Chapter 11 Bankruptcy was created as a method for businesses to survive through difficult financial times and remain a viable entity. The process is not always easy and requires difficult negotiations and procedural changes. If the businesses cannot be saved through Chapter 11, there are other legal solutions available that can help owners mitigate their financial loss and protect their assets.
What is Chapter 11 Bankruptcy?
Running a failing business is stressful. It may seem that any hope of turning things around is gone, and that the only thing left to do is close your doors. That is when having an outsider’s perspective - someone with no emotional attachment to the business - can be most valuable. Chapter 11 Bankruptcy was created as a method for small businesses facing difficult financial situations and remain a viable entity.
A Smithfield Chapter 11 bankruptcy attorney can provide that perspective by evaluating the business’s current condition and discussing all available options.
Advantages Of Filing Chapter 11 Bankruptcy
A bankruptcy case filed under Chapter 11 of the United States Bankruptcy Code is commonly called a “reorganization.” There are multiple benefits to Chapter 11 bankruptcy for small businesses. Some of those benefits include:
- operating your business while paying off debts,
- partially paying back unsecured debts,
- receiving an automatic stay judgement, which prevents your creditors from contacting you at work or at home, and
- restructuring debts to reduce your monthly payments and spread payments out over a period of time.
How Does Chapter 11 Bankruptcy Work?
Chapter 11 begins when you file a petition with your local bankruptcy court. Petitions for Chapter 11 bankruptcy can either be voluntary and filed by debtor, or involuntary filed by the debtor’s creditors.
If you choose to file voluntarily, you must also file with the court:
- a schedule of all of your assets and liabilities,
- a schedule of your current income and expenditures,
- a schedule of expired contracts and unexpired leases, and
- a statement of your financial affairs.
Chapter 11 is commonly used to reorganize businesses like corporations, partnerships or sole proprietorships.
In the case of a corporation, In a Chapter 11 bankruptcy case involving a corporation, the personal assets of its stockholders and owners are not at risk. When a partnership files Chapter 11 bankruptcy, the partnership exists separately from its owners, however, the partners’ personal assets may be used to pay creditors. In some cases, the partners themselves may be forced to file for bankruptcy protection.
By contrast, a sole proprietorship is not separate from its owner. When a sole proprietor files Chapter 11 bankruptcy, the case involves both the business and personal assets of its owners.
Immediately after filing Chapter 11, the bankruptcy court will order the automatic stay. This will provide a period of time in which all judgements, collections, foreclosures and repossession activities are paused. During this stay, creditors cannot pursue a debt or a claim that was created prior to the Chapter 11 filing date.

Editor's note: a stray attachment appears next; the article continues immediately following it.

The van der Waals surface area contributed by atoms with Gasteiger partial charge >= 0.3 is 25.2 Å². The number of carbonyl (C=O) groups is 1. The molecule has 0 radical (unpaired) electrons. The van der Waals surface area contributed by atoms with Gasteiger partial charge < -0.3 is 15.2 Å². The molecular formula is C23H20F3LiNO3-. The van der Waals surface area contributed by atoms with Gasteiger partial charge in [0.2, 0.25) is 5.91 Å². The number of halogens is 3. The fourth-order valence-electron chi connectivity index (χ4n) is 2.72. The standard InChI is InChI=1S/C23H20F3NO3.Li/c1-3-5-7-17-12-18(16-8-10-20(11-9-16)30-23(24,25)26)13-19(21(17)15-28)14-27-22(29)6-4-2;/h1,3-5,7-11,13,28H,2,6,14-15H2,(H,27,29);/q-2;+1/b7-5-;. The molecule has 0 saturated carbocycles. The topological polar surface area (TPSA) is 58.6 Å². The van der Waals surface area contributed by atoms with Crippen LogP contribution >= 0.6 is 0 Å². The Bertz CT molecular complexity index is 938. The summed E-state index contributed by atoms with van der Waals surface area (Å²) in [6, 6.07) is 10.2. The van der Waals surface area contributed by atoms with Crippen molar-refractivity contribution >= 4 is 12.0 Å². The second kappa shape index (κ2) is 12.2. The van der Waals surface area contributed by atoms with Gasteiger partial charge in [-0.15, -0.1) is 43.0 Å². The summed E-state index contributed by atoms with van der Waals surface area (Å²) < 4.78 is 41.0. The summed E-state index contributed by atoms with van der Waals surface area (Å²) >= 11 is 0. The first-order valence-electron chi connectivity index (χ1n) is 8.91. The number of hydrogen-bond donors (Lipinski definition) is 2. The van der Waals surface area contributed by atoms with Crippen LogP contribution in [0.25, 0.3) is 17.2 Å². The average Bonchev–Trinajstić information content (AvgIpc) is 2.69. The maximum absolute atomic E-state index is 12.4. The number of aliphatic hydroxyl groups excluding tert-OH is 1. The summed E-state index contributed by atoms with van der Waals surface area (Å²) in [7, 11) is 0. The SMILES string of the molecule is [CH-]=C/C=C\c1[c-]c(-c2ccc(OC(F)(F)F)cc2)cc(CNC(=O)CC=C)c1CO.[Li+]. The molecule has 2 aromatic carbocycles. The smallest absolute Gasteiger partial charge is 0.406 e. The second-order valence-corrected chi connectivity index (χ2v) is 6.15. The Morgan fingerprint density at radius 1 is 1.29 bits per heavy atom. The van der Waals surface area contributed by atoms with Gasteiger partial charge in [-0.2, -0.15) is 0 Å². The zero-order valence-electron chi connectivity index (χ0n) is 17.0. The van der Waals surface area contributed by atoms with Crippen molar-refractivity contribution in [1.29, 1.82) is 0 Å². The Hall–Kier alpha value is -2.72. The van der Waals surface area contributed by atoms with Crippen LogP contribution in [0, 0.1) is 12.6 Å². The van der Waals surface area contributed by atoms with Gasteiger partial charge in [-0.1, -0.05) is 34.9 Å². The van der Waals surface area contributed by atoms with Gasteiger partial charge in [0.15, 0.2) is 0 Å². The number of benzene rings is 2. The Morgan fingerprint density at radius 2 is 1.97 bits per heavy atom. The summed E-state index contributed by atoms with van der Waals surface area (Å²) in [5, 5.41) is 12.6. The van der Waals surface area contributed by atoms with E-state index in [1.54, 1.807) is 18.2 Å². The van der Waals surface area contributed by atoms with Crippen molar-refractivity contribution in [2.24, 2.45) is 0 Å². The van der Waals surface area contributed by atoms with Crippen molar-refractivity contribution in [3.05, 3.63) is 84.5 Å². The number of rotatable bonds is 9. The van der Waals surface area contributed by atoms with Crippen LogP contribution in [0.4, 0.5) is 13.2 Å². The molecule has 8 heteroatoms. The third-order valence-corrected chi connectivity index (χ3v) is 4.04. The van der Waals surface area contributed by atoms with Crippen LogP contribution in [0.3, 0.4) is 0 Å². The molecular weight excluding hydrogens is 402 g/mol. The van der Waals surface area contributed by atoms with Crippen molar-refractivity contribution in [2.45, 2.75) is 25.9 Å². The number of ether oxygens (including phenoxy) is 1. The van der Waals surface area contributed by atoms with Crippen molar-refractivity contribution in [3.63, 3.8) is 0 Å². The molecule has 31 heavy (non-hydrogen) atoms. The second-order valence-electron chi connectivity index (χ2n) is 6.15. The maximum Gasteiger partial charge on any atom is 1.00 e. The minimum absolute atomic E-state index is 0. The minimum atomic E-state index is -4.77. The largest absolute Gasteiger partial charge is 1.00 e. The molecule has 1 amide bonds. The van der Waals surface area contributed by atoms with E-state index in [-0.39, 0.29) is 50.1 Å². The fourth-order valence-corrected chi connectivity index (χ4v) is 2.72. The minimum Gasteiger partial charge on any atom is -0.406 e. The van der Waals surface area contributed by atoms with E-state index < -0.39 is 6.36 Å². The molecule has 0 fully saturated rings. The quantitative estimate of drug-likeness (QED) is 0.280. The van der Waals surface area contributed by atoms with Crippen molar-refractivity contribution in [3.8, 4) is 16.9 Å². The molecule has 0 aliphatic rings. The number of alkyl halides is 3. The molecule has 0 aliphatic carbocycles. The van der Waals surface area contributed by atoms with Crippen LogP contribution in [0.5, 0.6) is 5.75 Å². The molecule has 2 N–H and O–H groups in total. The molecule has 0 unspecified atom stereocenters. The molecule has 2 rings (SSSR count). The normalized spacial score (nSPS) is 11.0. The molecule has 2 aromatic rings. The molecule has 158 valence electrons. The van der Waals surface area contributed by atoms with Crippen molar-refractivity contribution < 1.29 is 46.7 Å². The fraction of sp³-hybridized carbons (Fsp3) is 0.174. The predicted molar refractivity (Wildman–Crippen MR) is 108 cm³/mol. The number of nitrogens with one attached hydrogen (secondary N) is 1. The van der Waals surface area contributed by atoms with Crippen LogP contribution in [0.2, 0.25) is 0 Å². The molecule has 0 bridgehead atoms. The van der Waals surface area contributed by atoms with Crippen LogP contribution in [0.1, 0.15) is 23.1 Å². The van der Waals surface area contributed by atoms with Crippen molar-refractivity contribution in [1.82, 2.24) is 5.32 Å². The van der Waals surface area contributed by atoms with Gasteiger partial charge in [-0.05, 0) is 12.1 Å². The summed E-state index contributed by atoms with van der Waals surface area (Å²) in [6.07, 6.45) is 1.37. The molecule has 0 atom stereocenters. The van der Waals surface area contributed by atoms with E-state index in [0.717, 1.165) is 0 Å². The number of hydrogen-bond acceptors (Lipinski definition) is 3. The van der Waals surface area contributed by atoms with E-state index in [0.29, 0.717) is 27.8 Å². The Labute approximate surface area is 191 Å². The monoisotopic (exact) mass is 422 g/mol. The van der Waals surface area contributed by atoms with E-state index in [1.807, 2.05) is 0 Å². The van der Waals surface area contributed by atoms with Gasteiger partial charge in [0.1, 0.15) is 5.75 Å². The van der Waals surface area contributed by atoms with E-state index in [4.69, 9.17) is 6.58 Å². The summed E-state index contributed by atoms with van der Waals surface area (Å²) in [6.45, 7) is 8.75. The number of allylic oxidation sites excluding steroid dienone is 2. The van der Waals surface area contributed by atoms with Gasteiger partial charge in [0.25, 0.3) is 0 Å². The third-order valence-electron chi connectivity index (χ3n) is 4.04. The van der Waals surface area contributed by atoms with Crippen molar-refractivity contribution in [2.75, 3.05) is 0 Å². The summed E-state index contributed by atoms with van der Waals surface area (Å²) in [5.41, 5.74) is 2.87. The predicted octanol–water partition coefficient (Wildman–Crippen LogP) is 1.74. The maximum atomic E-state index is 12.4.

The Role Of The Bankruptcy Court in Chapter 11
Under Chapter 11, your business can continue to operate, however, the bankruptcy court will assume control over major business decisions. For example, a bankruptcy court must approve operational decisions such as:
- Lease agreements for real or personal property
- A mortgage agreement and other secured financing arrangements
- Ending or expanding business operations
- Entering into, or modifying, contracts and agreements
Your secured creditors can support or oppose business decisions that require the bankruptcy court’s approval as well. In fact, the bankruptcy court will consider input from creditors. Unsecured creditors may also participate in the Chapter 11 process through a committee that is created to represent their interests.
Chapter 11 Reorganization Plans for Smithfield Businesses
If you choose to file Chapter 11, then you will have the right to create and propose a reorganization plan to the bankruptcy court. The initial “exclusivity” period in which the debtor can create the reorganization plan proposal is four months after the filing date. When there is “good cause,” this exclusivity period can be extended up to 18 months. After this period expires, your creditors’ can propose a competing reorganization plan.
An approval of a proposed reorganization plan by the bankruptcy court is called a “confirmation.” Confirmation is granted when a plan has met a number of requirements, which include the following:
- The business must show that it will be able to raise sufficient revenues to cover its expenses and payments to creditors
- The proposed plan must also be in the best interest of its creditors, meaning that creditors will receive at least as much under the proposed reorganization plan as they would through a Chapter 7 liquidation of the business
- The proposed plan must be fair and equitable, as determined by the court
- The court must also determine that the proposed plan proposed by the business was made in good faith and not designed to subvert the law
Hire A Smithfield Chapter 11 Bankruptcy Attorney
We recognize that the closure of a business can be extremely difficult and affect all facets of your professional and personal life. Emotions may get in the way of clear thinking a good decision making. If your business is experiencing financial difficulty, you need the advice of an experienced attorney who can evaluate your situation and provide a clear path to resolve your financial issues.
Dvid Mills has been serving North Carolina businesses and farmers for over 20 years, helping them through challenging financial periods. He is also a Board Certified Specialist in Business Bankruptcy Law. Call our office today to schedule a consultation with one of our bankruptcy attorneys. Contact David Mills at Narron Wenzel, P.A. today to schedule a consultation.